Many Phil managers create value by concentrating on niche businesses. This is true for several reasons. First, without a niche, middle market firms have a major cost of capital disadvantage against larger companies. The typical middle market company possesses a cost of capital that is nearly twice as high as the large public company. Thus, mid-sized firms cannot create value simply by slugging it out against their larger competitors.


Second, niches are the result of insightful value chain management. Activities such as outsourcing and intellectual capital development reinforce a company’s ability to find and take advantage of niches.


Thirdly, capital and other resources are highly constrained for mid-sized companies – this prohibits these companies from being all things to all customers.


The Phil Mickelson manager might use arbitrage strategies to generate a return greater than the associated risk.


Small companies typically sell for 2-3 times EBITDA, whereas large companies usually sell for more than 10 times EBITDA. Exploiting the market’s notion that “bigger is better” can create substantial value.


Suppose a manager wants to eventually realize a higher selling multiple for his company. One arbitrage strategy enables the manager to consolidate his or her way there through strategic acquisitions, growing the company so that it enters the realm of the large companies, and associated higher multiples. This strategy requires the manager to pay acquisition multiples that are lower than the multiples of his own company, allowing the combined companies to eventually realize an exit in the upper middle market, thereby creating an arbitraged return.


In order to best describe how an entrepreneur can capitalize on the consolidation game, the following is a true story with the use of different names and slightly modified numbers.


Tom Rudolph wanted to duplicate, the successful growth strategy that created so much value at the Aramco Packaging Company. Tom has several things in his favor. First, he had $1 million to commit to the effort. Second, he knew the packaging industry well, having just spent 20 years making and selling just about every type of box. Third, he had developed a proven financial strategy.


Tom knew what he must now do – play the consolidation game. Tom would acquire a platform company in a segment of the packaging industry that he knew extremely well, then he would acquire smaller companies in the same niche market that did not have enough critical mass to compete on their own. Finally, he would absorb most of the general and administrative expenses from the smaller companies into the platform company.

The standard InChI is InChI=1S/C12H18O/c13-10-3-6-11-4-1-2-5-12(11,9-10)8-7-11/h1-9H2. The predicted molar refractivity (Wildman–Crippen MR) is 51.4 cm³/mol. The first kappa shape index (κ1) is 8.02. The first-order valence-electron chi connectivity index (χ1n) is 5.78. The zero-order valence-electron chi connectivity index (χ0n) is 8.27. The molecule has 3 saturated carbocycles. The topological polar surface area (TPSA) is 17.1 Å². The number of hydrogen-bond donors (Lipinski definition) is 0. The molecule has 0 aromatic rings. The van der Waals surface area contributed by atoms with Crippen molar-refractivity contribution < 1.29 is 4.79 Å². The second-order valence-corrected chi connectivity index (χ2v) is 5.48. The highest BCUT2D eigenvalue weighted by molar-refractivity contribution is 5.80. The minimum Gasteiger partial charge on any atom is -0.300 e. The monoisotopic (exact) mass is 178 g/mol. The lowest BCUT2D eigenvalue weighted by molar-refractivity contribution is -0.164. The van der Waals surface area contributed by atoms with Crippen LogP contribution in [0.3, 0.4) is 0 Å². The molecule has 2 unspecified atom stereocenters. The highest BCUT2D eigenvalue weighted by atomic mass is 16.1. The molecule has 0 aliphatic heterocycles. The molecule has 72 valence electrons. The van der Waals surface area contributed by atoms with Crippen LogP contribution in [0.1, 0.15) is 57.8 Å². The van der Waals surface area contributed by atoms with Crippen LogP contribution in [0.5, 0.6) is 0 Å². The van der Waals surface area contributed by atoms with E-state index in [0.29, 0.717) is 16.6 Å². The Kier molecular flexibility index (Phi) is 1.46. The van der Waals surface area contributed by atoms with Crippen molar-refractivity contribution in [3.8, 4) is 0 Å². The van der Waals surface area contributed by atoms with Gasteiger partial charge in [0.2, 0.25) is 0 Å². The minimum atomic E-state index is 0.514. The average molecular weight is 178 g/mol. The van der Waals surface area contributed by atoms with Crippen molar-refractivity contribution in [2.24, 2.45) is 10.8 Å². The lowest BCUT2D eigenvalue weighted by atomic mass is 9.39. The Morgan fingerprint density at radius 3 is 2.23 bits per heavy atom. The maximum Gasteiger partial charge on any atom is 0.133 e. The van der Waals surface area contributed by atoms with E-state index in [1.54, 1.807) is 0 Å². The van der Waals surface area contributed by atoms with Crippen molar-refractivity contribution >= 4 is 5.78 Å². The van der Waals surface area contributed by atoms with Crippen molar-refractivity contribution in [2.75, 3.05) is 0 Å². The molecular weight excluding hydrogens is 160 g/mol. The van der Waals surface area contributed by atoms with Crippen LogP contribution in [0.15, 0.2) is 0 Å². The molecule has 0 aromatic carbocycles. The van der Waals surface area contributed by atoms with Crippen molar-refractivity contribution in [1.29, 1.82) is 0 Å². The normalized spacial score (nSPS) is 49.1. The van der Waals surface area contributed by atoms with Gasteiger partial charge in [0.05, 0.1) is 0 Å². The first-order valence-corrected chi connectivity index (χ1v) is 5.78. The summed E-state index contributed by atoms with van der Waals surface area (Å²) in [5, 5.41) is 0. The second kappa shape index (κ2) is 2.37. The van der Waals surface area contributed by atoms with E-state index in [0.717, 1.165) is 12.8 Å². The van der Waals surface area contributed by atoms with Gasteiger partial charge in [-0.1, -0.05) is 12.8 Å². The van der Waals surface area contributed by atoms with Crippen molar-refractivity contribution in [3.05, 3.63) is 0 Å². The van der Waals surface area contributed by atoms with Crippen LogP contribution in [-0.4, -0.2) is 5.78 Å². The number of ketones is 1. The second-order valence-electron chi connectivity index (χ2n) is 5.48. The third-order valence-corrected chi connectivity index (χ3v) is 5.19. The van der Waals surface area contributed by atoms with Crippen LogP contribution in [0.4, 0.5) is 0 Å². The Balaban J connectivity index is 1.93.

The buyouts would enable the current owners of the acquired companies to return to what they loved – selling. The platform company would remove what the owners hated most, administrative work. In a perfect world, everyone would benefit from the arrangement.


Tom knew that not just any platform candidate would do. The strategy relies on using a platform company that has a scalable business model. This means that the company’s systems and organization must have substantial open capacity. Most importantly, the key managers of the platform must be able to manage hyper-growth. Because growth occurs via acquisitions, the managers must be highly adept at integrating new companies into the platform. Tom’s job was to find and negotiate the acquisitions and oversee the advisors. This was especially important relative to raising capital. Tom knew that his plan would only be as good as his ability to capitalize it.


After several dry starts, Tom settled on trying to acquire All-American Packaging Company. Three fairly young managers owned all-American. These managers had started All-American ten years earlier, after they had worked together for an industry giant. They had each previously taken a division through a period of hyper-growth, but as is often the case, they eventually felt stifled by the larger company’s culture. Each manager now oversaw a critical functional area: administration, marketing and sales and operations.


All-American had positioned itself as niche player in the packaging industry, such that it received higher margins on its $40 million in sales than would normally be the case. All-American had just implemented a state-of-the-art enterprise computer system that Tom believed would support a five-fold growth of the company.